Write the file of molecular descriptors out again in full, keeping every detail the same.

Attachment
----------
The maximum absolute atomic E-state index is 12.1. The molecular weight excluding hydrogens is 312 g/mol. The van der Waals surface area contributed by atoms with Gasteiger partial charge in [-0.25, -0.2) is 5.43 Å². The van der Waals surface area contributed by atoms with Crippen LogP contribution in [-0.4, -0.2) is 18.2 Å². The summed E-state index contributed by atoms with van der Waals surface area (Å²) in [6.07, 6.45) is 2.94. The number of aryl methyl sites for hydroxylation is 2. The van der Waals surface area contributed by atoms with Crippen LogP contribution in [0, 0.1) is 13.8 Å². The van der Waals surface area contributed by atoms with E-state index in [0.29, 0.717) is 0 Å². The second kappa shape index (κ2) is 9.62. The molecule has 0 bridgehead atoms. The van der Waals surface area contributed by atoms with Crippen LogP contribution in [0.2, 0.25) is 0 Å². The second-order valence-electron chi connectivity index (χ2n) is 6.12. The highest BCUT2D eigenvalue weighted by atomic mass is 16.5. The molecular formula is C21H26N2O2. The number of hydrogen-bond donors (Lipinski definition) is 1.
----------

The maximum absolute atomic E-state index is 12.1. The molecular weight excluding hydrogens is 312 g/mol. The van der Waals surface area contributed by atoms with Gasteiger partial charge in [-0.25, -0.2) is 5.43 Å². The van der Waals surface area contributed by atoms with Crippen LogP contribution in [-0.4, -0.2) is 18.2 Å². The summed E-state index contributed by atoms with van der Waals surface area (Å²) in [6.07, 6.45) is 2.94. The number of aryl methyl sites for hydroxylation is 2. The van der Waals surface area contributed by atoms with Crippen LogP contribution in [0, 0.1) is 13.8 Å². The van der Waals surface area contributed by atoms with E-state index in [0.29, 0.717) is 0 Å². The second kappa shape index (κ2) is 9.62. The molecule has 0 bridgehead atoms. The van der Waals surface area contributed by atoms with Crippen LogP contribution in [0.2, 0.25) is 0 Å². The second-order valence-electron chi connectivity index (χ2n) is 6.12. The highest BCUT2D eigenvalue weighted by atomic mass is 16.5. The molecular formula is C21H26N2O2. The number of hydrogen-bond donors (Lipinski definition) is 1.